Playing with Your Art: The Beauty of Games

Playing with Your Art: The Beauty of Games

This is the second article in a series of articles looking at video games as art. The first article, on why the debate matters, can be found here.

Consider Fallout. Any Fallout will do.

Whether you played the original Infinity Engine games, or have only forayed into the three-dimensional worlds of Fallout 3 and Fallout: New Vegas, the experience is similar. You’re given a vast, desolate, overwhelmingly realized post-apocalyptic world to explore. And while a number of tasks of varying importance are thrust upon you to help to guide your path through it, you are at your leisure to ignore them entirely and set out to navigate the world on your own.

There are sometimes entire regions of these worlds you never need to visit, each with complex characters, a contained narrative, dungeons, items, and buildings all carefully laid out for you to discover. Or to not discover. There are dialogue options that open new paths, encounters that can be approached in different ways, and an endless supply of customization options.

Fallout 3
Fallout 3’s open world contains nearly endless choice

 

The Fallout games are, to coin a phrase, open-world games. There is a world, and it is open to you. The player’s ability to choose where they go and what they do modifies every minute of play. No two players will have exactly the same experience.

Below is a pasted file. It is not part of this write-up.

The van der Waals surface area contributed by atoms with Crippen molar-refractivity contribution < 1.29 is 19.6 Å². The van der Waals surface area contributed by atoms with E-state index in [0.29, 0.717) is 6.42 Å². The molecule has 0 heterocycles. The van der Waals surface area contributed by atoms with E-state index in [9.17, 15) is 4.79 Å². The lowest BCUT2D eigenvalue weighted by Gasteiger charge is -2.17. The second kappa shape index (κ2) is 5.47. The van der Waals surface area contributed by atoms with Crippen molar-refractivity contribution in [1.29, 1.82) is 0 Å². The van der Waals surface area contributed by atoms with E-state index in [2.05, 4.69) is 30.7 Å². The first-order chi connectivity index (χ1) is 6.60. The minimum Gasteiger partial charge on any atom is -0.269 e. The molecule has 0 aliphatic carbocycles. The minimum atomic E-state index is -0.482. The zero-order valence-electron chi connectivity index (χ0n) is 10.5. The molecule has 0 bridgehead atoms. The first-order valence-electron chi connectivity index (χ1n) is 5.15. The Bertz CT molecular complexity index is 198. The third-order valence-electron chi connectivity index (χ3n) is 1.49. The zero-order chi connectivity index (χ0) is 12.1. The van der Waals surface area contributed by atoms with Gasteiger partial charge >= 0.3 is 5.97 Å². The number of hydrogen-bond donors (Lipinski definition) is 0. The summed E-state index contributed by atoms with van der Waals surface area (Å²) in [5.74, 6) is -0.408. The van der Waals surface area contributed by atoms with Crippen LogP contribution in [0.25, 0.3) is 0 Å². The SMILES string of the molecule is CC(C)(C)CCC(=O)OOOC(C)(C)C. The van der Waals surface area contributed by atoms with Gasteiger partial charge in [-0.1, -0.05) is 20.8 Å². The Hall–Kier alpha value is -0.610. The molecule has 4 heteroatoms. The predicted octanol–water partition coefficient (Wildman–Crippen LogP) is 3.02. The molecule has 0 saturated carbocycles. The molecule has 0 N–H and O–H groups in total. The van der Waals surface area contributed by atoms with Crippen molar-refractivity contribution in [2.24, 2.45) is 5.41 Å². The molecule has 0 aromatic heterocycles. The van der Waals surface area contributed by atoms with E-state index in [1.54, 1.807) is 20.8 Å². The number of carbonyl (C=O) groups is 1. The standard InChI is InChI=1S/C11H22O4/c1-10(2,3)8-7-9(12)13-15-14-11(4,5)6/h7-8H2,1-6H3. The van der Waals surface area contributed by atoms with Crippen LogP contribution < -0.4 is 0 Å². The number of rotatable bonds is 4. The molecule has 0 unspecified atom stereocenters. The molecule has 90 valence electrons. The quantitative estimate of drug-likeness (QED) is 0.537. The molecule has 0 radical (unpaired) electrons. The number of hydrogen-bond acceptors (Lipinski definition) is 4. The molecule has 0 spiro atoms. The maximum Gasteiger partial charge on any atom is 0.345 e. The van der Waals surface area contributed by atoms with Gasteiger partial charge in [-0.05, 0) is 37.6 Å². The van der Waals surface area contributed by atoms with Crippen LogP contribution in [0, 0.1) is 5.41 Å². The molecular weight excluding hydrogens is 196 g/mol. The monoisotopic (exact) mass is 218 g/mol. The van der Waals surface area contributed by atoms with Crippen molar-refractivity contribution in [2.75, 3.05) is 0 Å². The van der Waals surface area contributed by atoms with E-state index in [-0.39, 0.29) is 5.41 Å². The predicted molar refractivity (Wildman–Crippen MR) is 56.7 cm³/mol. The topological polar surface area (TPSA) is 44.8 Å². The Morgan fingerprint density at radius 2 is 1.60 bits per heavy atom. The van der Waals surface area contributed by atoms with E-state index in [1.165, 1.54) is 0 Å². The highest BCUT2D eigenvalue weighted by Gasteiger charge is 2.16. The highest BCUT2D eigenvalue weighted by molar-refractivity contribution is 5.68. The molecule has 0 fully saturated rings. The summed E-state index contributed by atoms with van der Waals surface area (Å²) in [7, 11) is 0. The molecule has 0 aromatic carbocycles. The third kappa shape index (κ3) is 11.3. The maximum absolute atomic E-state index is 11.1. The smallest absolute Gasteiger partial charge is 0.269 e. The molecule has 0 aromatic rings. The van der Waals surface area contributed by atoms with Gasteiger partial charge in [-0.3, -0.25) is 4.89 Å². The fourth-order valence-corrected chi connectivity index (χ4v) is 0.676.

So how, then, can video games be an artistic medium if the experience can’t be controlled by the creators– by the artists? Everyone sees the same scenes play out in a movie, sees the same brushstrokes in a painting, and hears the same progression of notes in a song. The artist has control of the experience in those well-established artistic media, so how can video games hope to be the same? How can the creator’s vision break through the variability introduced by the player?

This is one of those oft-raised points against the possibility of video games being considered art. Roger Ebert identified it as one his primary contentions against the notion. Game designer Brian Moriarty stated that art needed to overcome individual desires and free will, to stop time for the audience in contemplation. He stated that this was impossible in games since the choice inherent in games is the very expression of those desires and that free will.

Therefore, in a world of choice, how can a player both experience the artist’s vision and contemplate the work free of desires and free will?

The answer, of course, is to simply contemplate it, as with any other work of art.

Citizen Kane
Citizen Kane helped movies become considered an art form

 

Take the movie Citizen Kane. If there’s one movie that’s widely considered to be art, this would almost certainly be the one. But if you watch Citizen Kane in a movie theatre, you’ll likely notice that the movie doesn’t stop for you to contemplate it. If you sit there in the dark contemplating the light and sound before you as lenses clarifying your own existence, you’ll likely miss the next line of dialogue and render your experience incomplete. Even if you somehow manage to both watch and contemplate the movie simultaneously, the movie cannot be said to have fully been experienced until you’ve seen its end. It would be difficult to regard the movie as art if you left half-way through. After all, the final line is fairly important. True contemplation can only occur after its end.